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Object Title

Elephant tusk sword

Elephant tusk sword

Date

about 1600

Object Number

XXVIM.40 A

Provenance

Purchased from the Earl of Powis, 20 November 1997. Acquired in India by Lady Clive, wife of Edward, 2nd Lord Clive (Governor of Madras), between 1798 and 1800, and brought back to England in 1801; displayed in the Elephant Room at Powis Castle. Purchased as part of a pair of tusk swords with XXVIM.40 B.

Physical Description

The tusk swords take the form of massive steel sockets with three moulded reinforcing bands and rounded ends, from which great double-edged, double-curved blades with reinforced points extend. The blades have solid, onion-shaped ricassos, and double fullers at either side of a medial ridge. Both were originally fitted with three metal loops on the middle reinforcing band, though one of these is broken and missing on each. The inside of each socket tapers to a flat end, and is intended to fit over the sawn-off tusk.

Featured in

Materials

Dimensions

Tusk sword A bladeLength423 mm
Tusk sword A bladeWidth83 mm
Tusk sword A overallLength657 mm
Tusk sword AWeight4.564 kg
Tusk sword A socketWidth132 mm
Tusk sword A socketiner width98 mm

Inscriptions and Marks

None

Associations

Places India/Asia

Bibliographic References

Thom Richardson, The elephant tusk swords, Royal Armouries Yearbook 4, 1999: 133-134

Thom Richardson, An introduction to Indian arms and armour, Leeds, Royal Armouries, 2007: 40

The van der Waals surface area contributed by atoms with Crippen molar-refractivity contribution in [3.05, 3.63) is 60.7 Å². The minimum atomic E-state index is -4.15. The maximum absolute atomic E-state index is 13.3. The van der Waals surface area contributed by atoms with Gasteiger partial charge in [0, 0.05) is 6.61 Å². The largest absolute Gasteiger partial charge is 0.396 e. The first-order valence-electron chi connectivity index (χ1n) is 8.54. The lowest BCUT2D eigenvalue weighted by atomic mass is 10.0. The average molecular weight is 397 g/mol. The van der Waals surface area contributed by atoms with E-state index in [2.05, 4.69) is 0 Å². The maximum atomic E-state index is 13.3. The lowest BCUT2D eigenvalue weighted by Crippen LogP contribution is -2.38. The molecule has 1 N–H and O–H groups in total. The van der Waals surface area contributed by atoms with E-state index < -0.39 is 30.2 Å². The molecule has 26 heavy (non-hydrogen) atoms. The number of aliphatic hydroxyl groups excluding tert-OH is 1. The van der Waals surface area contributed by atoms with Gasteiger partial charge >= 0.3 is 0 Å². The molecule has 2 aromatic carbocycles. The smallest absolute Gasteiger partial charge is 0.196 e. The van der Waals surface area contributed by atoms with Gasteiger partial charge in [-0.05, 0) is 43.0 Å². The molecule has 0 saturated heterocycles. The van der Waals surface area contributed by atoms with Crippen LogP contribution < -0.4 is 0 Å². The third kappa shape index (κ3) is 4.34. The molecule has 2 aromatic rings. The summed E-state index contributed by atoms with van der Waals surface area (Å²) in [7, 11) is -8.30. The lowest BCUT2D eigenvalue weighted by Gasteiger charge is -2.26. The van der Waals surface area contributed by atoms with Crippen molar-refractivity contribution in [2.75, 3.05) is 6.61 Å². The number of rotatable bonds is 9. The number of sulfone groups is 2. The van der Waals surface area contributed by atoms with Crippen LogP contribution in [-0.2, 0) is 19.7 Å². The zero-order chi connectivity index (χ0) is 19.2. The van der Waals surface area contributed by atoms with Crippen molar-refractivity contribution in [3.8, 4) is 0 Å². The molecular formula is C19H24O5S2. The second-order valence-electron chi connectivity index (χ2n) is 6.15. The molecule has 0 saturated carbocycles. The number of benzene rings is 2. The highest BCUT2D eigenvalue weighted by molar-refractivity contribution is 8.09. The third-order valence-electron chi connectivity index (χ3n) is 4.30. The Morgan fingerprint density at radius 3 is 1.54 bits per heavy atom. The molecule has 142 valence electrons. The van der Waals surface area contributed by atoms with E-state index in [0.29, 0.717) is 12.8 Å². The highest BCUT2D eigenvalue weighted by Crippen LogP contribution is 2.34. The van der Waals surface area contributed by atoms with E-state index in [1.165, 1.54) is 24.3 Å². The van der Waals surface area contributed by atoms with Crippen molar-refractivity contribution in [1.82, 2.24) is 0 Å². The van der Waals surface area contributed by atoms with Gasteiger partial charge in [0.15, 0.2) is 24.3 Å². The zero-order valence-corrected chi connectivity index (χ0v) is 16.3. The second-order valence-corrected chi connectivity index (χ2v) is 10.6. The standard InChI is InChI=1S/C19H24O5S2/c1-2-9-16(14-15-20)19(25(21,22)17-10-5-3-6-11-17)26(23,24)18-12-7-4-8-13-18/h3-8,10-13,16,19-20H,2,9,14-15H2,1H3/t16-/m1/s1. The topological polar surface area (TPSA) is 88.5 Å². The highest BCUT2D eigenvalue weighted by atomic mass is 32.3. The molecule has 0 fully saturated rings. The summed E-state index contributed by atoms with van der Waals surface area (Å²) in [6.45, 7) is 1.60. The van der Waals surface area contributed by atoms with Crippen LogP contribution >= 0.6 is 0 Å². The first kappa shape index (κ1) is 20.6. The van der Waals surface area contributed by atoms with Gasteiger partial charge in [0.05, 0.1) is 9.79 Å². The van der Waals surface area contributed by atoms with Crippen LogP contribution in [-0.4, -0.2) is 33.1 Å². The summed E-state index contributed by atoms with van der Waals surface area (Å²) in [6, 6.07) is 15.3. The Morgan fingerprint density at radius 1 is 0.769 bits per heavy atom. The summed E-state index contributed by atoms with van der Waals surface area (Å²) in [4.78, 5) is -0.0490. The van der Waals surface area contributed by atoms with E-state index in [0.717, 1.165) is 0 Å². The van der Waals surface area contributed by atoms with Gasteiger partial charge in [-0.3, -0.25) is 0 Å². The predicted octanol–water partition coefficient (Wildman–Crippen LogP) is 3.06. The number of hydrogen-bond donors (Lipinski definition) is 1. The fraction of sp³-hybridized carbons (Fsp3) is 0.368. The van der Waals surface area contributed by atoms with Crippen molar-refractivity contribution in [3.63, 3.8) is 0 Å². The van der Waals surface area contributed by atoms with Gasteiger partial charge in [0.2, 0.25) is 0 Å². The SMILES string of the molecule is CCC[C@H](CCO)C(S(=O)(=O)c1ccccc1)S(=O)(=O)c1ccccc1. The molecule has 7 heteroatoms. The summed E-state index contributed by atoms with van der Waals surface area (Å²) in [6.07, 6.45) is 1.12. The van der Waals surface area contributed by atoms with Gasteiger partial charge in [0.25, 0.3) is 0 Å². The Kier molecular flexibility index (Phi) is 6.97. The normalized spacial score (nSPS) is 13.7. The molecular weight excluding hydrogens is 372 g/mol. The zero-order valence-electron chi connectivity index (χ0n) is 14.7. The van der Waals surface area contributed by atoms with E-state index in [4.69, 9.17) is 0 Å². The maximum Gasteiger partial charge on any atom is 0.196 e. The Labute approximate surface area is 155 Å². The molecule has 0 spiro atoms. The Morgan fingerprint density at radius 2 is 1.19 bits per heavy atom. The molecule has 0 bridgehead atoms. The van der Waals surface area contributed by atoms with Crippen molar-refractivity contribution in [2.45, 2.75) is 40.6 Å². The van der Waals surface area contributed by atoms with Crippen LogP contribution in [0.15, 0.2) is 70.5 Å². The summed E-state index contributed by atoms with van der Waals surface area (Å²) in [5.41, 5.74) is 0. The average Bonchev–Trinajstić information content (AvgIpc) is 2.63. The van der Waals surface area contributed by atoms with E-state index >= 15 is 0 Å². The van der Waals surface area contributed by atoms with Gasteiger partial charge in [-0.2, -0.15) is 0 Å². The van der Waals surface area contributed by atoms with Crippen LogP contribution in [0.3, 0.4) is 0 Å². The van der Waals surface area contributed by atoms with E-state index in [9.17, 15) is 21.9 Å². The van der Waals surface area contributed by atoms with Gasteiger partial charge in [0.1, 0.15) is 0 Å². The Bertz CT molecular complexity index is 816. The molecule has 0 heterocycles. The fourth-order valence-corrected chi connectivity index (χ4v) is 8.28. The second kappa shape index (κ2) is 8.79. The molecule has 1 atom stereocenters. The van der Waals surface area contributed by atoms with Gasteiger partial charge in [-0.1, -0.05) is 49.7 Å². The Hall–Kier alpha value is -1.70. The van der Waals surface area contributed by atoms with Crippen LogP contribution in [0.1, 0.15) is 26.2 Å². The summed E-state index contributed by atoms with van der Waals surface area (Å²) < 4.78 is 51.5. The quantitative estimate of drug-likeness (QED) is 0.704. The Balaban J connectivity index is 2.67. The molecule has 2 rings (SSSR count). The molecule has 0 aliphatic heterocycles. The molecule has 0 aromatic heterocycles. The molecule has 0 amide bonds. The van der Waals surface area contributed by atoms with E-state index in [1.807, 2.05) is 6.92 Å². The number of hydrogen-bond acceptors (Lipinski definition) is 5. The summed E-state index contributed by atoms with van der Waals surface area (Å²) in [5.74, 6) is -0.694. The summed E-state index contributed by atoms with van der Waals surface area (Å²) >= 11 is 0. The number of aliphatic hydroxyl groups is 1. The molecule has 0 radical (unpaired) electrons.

Indian Arms and Armour

Notes

Surviving tusk swords are extremely rare.

Amongst the other known tusk swords are two pairs from the dispersed Mysore arsenal, which are rather small and decorative compared to those in the Royal Armouries' collection. Both these pairs have very short brass sockets cast with moulded reinforcing bands, and short, straight double-edged blades of diamond section; the blades are riveted to decorative brass extensions of the sockets, which are waisted where they join the sockets; the inherent weakness of this construction illustrates their role as decorative rather than practical objects.

A single example of a tusk sword which is thought to be 15th-17th century in date resides in the collection of the Metropolitan Museum of Art in New York, accession number 2015.103.

A pair of 'tusk covers' with blades exist in the collection of the Ganga Golden Junilee Museum in Bikaner, accession number 835 BM, which are catalogued as 18th century. (See 'Museums of Rajasthan ' by Jawahar Kala Kendra, p.81)

There was previously a reasonably substantial (therefore fairly early?) pair which formed part of the Moser-Charlottenfels collection and are displayed in the 1912 Leipzig catalogue.

Thumbnail image of Pair of elephant tusk swords, India, about 1600 XXVIM.40
Thumbnail image of Pair of elephant tusk swords, India, about 1600 XXVIM.40
Thumbnail image of Pair of elephant tusk swords, India, about 1600 XXVIM.40
Thumbnail image of Pair of elephant tusk swords
Thumbnail image of Pair of elephant tusk swords
Thumbnail image of Elephant tusk sword Elephant tusk sword (one of a pair), India, about 1600
Thumbnail image of Elephant tusk sword Elephant tusk sword (one of a pair), India, about 1600
Thumbnail image of Elephant tusk sword Elephant tusk sword (one of a pair), India, about 1600
Thumbnail image of Elephant tusk sword Elephant tusk sword (one of a pair), India, about 1600
Thumbnail image of Elephant tusk sword Elephant tusk sword (one of a pair), India, about 1600
Thumbnail image of Elephant tusk sword Elephant tusk sword (one of a pair), India, about 1600